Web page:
The Eminent Jay Jay Johnson, Vol. 2 (1955)

Categories: 1954, 1955, and Music.

This is another excellent set of straight forward bop from the era, featuring perhaps the greatest jazz trombonist of all time, and an excellent supporting cast. The history of this recording is somewhat confusing – released first as a 10″, then a year later as an expanded 12″, then this disc which combines the two releases. Regardless, it’s an essential companion to the earlier releases of this band and, with that record, probably sets the standard for trombone playing in bop. Read More

Blues Kingpins: Elmore James (2003)

Categories: 1952, 1953, 1954, 1955, 1956, 1957, 1958, 1959, and Music.

This is a compilation of James’ recordings from the 1950s. It presents a relative variety of styles of blues and some of the music features a horn section. Listening to this, it’s easy to understand why James was dubbed “King of the Slide Guitar.” He shows off some pretty impressive traditional guitar playing as well and you can hear the reverberations of his style through so much rock and blues guitar playing since. The energy is also notable, comparable to the rock and roll and R and B of the time, which is a bit of a surprise. Because I Read More

The Definitive Collection (2008) by Billie Holiday

Categories: 1935, 1937, 1939, 1942, 1944, 1945, 1946, 1947, 1948, 1949, 1954, 1956, 1958, 2008, and Music.

Full disclosure: I do not like vocal jazz (as you know). This is a compilation of 22 tracks over the course of Holiday’s career. I have no idea how definitive it actually is, as I do not know her at all (beyond her reputation as one of the great singers of the century, and “Strange Fruit”). I also have no plans on listening to her entire oeuvre (and, given when she recorded, curation is necessary anyway, because much of her music was recorded pre-album). Read More

The Egyptian (1999) by Bernard Herrmann, Alfred Newman, performed by Moscow Symphony Orchestra and Choir conducted by William T. Stromberg

Categories: 1954, 1999, and Music.

This is a weird one. Not an actual collaboration between two film composers, this is actually, essentially, two separate scores to the same movie, and one scene is scored by one man, another by the other. Newman was much more established in the film world at the time (Herrmann had just entered the film world via radio) but both were experienced conductors and composers. You have to pay attention to distinguish who did what. Herrmann is more responsible for the final score by a count of 19-11 cues. Newman’s score is a little more romantic, a little less risky, to Read More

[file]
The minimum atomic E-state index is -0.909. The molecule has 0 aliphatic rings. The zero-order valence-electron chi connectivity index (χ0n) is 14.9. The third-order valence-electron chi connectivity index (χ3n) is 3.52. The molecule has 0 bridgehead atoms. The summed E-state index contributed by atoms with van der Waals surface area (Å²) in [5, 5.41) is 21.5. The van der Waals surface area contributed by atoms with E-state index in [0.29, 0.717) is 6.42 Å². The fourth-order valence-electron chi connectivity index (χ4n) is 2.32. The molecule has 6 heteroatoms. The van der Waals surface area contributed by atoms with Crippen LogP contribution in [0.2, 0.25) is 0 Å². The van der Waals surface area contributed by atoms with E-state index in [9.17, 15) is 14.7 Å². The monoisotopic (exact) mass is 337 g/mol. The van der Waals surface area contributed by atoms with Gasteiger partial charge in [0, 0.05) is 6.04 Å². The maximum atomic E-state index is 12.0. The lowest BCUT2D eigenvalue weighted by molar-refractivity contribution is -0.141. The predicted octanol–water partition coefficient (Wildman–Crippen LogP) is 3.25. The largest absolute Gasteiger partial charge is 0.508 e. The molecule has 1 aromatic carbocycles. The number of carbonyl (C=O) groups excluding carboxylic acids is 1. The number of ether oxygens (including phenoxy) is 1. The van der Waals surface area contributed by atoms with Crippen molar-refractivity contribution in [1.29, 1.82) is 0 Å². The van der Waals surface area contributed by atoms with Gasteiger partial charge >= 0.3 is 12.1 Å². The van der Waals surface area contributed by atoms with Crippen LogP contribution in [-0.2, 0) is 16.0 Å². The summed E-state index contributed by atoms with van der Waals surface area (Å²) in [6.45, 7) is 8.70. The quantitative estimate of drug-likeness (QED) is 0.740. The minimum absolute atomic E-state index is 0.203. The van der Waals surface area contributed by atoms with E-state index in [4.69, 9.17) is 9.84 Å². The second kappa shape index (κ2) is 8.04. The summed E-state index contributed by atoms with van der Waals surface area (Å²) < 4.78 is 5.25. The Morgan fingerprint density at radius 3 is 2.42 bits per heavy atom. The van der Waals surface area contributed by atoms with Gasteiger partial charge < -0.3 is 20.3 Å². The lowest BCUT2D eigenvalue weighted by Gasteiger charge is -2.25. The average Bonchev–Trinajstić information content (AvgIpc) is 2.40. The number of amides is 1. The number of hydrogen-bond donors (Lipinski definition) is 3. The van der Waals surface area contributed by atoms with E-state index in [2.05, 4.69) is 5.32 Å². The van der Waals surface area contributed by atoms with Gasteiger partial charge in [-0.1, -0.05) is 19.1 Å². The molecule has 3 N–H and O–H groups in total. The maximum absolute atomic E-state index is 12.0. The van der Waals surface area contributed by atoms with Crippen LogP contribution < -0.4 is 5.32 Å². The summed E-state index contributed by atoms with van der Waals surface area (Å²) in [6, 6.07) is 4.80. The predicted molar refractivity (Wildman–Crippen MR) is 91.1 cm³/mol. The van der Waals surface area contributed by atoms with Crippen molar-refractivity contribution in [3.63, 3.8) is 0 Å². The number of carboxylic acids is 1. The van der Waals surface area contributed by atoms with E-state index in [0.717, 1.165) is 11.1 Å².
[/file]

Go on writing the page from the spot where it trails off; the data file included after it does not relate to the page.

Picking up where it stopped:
Garden of Evil / Prince of Players (1998) by Bernard Herrmann, performed by Moscow Symphony Orchestra conducted by William T. Stromberg

Categories: 1954, 1955, 1998, and Music.

This disc collects the complete score of the 1954 western Garden of Evil with the suite (i.e. the highlights) of Hermann’s score to the 1955 biopic Prince of Players, both movies which have been somewhat forgotten. The Prince of Players suite is a very classic Hollywood score. It’s exactly what you would think of and so it’s pretty underwhelming. I guess it’s well done, but hardly stands out from the scores (yuk yuk yuk) of other film music of the era. Garden of Evil is a far more ominous, interesting piece of music. It’s still somewhat conventional – it lacks Read More

Lucky Jim (1954) by Kingsley Amis

Categories: 1954, Books, and Fiction.

This is a laugh-out-loud novel about what it’s like to feel like a fraud teaching at a university (something I can sort of relate to) while you hate your (sort of girlfriend), hate your boss, hate your subject matter and generally hate your life – and that hate manifests itself in you screwing everything up. There are a whole bunch of passages that made me laugh out loud and or at least chuckle, especially the ridiculous climax. Someone’s made a movie out of it and I want to see it (though I’m a little worried that, because it was made Read More

La Strada (1954, Federico Fellini)

Categories: 1954 and Movies.

This is an excellent, realistic and affecting film which appears to have been made by someone completely different than the Fellini I’m familiar with. Yes, there are some touches that are recognizable in his later work but, for the most part, this film is remarkably grounded in plausibility. For me, this is the best film he has made; certainly it is the least self-indulgent. The only thing keeping me from giving it full marks is the sound. 9/10 Read More